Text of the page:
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Old 06-10-2010, 03:15 PM
 
12 posts, read 101,795 times
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I have a question for anyone that has knowledge in this area. I am part of my architectural review board for our HOA and have encountered a problem that I'm having trouble getting an answer on. I have a homeowner that refuses to follow the rules and despite being denied a request, is going forth with it anyway. Here's the general aspects of the case.

- Homeowner wants to plant a yard that complies with the Florida friendly lawns act. The HOA did not deny this request but did restrict it.

- Placement involves the right of way (between the sidewalk and the road). This is controlled by Hillsborough County and requires a permit to do anything with it. (homeowner must upkeep the area per bylaws)

- Homeowner was told they could plant a specific type of drought resistant grass that we have been told by lawn companies that is the grass people are going to to comply with the Florida law. At no time were they told they could not have a Florida friendly landscape.

Homeowner then, after being denied, applied for a permit to landscape the right of way from Hillsborough County and was approved. This landscaping request asks to rip out all forms of grass and instead replaces it with a weedy look ground cover that is not consistant with any yard in the community.

My question to all of you, my new found friends (hopefully), is this; in a restrictive covenant and deed restricted community, even if a permit allowing the changes in the right of way was approved by the county, doesn't the homeowner still have to get approval for the changes from the HOA?

As an added note, while our HOA is not in the business of being restrictive, the ARB does have the power in the bylaws to deny any changes to the exterior of the homeowners property for any reason (this includes the simple displeasure of the board by choices made by the homeowner due to color or placement). I state this to reinforce that our HOA bylaws and restrictive covenants are well written and has the weight of the law behind it. We simply asked the homeowner to replace a dead lawn (yes, it was very dead for the last 9 months). Instead, this homeowner refuses to comply with all requests.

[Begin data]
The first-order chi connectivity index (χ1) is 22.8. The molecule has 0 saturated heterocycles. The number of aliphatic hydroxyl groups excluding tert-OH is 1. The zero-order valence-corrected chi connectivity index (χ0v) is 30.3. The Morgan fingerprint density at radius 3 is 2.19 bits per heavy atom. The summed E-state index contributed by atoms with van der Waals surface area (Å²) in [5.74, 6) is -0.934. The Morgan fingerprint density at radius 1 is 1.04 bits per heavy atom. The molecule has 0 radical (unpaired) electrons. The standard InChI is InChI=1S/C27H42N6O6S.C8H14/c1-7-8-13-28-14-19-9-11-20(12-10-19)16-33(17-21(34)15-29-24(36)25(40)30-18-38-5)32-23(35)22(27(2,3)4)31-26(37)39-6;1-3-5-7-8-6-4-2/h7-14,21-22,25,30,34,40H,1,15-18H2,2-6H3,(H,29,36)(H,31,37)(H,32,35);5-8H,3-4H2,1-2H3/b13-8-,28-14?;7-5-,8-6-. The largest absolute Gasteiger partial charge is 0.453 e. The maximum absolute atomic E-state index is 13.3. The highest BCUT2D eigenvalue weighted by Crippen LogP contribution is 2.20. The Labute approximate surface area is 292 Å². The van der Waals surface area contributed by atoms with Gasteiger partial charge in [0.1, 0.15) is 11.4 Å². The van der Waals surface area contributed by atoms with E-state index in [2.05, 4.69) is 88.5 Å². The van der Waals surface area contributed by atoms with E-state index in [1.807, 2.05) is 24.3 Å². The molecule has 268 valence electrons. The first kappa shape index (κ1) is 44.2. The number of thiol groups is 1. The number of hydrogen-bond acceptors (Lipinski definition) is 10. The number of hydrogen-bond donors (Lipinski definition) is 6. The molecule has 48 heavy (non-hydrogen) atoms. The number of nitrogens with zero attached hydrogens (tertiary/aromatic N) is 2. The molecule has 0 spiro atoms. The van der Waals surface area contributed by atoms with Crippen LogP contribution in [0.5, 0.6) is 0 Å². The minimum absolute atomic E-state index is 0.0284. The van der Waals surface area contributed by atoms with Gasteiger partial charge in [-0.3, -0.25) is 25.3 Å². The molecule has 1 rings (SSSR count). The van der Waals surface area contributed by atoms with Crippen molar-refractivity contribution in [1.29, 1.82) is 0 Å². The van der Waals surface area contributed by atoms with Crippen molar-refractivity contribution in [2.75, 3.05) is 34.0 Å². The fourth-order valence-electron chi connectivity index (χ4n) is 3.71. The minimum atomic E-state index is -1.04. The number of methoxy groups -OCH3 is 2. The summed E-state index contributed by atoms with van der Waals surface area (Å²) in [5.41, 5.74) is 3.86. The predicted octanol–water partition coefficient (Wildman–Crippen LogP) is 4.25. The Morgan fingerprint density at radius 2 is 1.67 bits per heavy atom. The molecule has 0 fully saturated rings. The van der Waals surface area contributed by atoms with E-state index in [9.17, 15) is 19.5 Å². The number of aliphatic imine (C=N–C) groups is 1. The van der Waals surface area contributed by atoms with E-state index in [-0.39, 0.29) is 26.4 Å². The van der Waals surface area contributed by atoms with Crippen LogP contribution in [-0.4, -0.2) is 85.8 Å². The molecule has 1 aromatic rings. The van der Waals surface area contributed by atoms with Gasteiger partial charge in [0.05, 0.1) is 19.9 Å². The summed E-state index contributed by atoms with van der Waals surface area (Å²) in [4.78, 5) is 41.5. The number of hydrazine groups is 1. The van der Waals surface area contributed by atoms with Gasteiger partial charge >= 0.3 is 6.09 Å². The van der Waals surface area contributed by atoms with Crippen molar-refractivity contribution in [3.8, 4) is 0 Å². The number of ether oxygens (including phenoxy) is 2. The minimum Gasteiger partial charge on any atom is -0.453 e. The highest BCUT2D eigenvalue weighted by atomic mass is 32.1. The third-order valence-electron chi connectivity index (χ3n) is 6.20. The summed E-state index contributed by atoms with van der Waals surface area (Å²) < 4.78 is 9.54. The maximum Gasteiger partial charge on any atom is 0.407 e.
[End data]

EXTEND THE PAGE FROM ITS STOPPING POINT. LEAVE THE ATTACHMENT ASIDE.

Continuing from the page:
And if you got this far, I ask that this thread be evaluated by what is being presented. I do not want this to turn into a thread about why HOA's are evil and should all be disbanded. My community is small and all of the homeowners work together and love each other. Most would go out of their way to help a neighbor. This is an instance of one single household trying to find every loophole in the law to get their way, even if they are still wrong. Being a newer community, I would love to hear from anyone with a HOA that has worked hard to make their community strong and beautiful and what they had to do to deal with that one neighbor that insists that spending $1000 on fines, mediation and lawyers is much more efective than simply going out and pulling some weeds once a month or spending $200 to replace an entire dead lawn.

Thanks everyone!
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Old 06-15-2010, 09:52 AM
 
Location: The 'burg
428 posts, read 1,354,391 times
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As far as Florida law, it rightfully allows for Florida Friendly landscaping - trumping all HOA laws enacted since October 2000 or 2001 - I don't have the law in front of me,so not sure of exact date. But from your description it sounds like he wasn't denied the Florida Friendly lawn.